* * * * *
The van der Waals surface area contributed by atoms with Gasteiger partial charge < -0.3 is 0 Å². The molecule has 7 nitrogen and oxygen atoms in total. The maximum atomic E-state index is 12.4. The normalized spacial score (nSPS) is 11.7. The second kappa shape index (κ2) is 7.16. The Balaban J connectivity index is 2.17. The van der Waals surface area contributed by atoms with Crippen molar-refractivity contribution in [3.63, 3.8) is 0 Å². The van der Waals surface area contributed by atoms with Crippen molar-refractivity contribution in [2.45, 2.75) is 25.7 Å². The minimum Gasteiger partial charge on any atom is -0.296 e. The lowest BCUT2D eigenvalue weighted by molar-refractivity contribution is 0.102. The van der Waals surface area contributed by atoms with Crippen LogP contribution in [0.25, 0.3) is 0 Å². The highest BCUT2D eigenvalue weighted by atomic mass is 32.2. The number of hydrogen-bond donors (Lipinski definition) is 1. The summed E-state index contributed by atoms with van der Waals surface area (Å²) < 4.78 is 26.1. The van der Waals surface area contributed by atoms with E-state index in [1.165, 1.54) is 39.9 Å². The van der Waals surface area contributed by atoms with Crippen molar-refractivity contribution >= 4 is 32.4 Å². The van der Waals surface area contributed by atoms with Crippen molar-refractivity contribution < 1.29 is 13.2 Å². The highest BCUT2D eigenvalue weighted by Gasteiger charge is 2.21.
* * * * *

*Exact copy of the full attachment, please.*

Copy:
The van der Waals surface area contributed by atoms with Gasteiger partial charge < -0.3 is 0 Å². The molecule has 7 nitrogen and oxygen atoms in total. The maximum atomic E-state index is 12.4. The normalized spacial score (nSPS) is 11.7. The second kappa shape index (κ2) is 7.16. The Balaban J connectivity index is 2.17. The van der Waals surface area contributed by atoms with Crippen molar-refractivity contribution in [3.63, 3.8) is 0 Å². The van der Waals surface area contributed by atoms with Crippen molar-refractivity contribution in [2.45, 2.75) is 25.7 Å². The minimum Gasteiger partial charge on any atom is -0.296 e. The lowest BCUT2D eigenvalue weighted by molar-refractivity contribution is 0.102. The van der Waals surface area contributed by atoms with Crippen LogP contribution in [0.25, 0.3) is 0 Å². The highest BCUT2D eigenvalue weighted by atomic mass is 32.2. The number of hydrogen-bond donors (Lipinski definition) is 1. The summed E-state index contributed by atoms with van der Waals surface area (Å²) < 4.78 is 26.1. The van der Waals surface area contributed by atoms with E-state index in [1.165, 1.54) is 39.9 Å². The van der Waals surface area contributed by atoms with Crippen molar-refractivity contribution >= 4 is 32.4 Å². The van der Waals surface area contributed by atoms with Crippen molar-refractivity contribution < 1.29 is 13.2 Å². The highest BCUT2D eigenvalue weighted by Gasteiger charge is 2.21.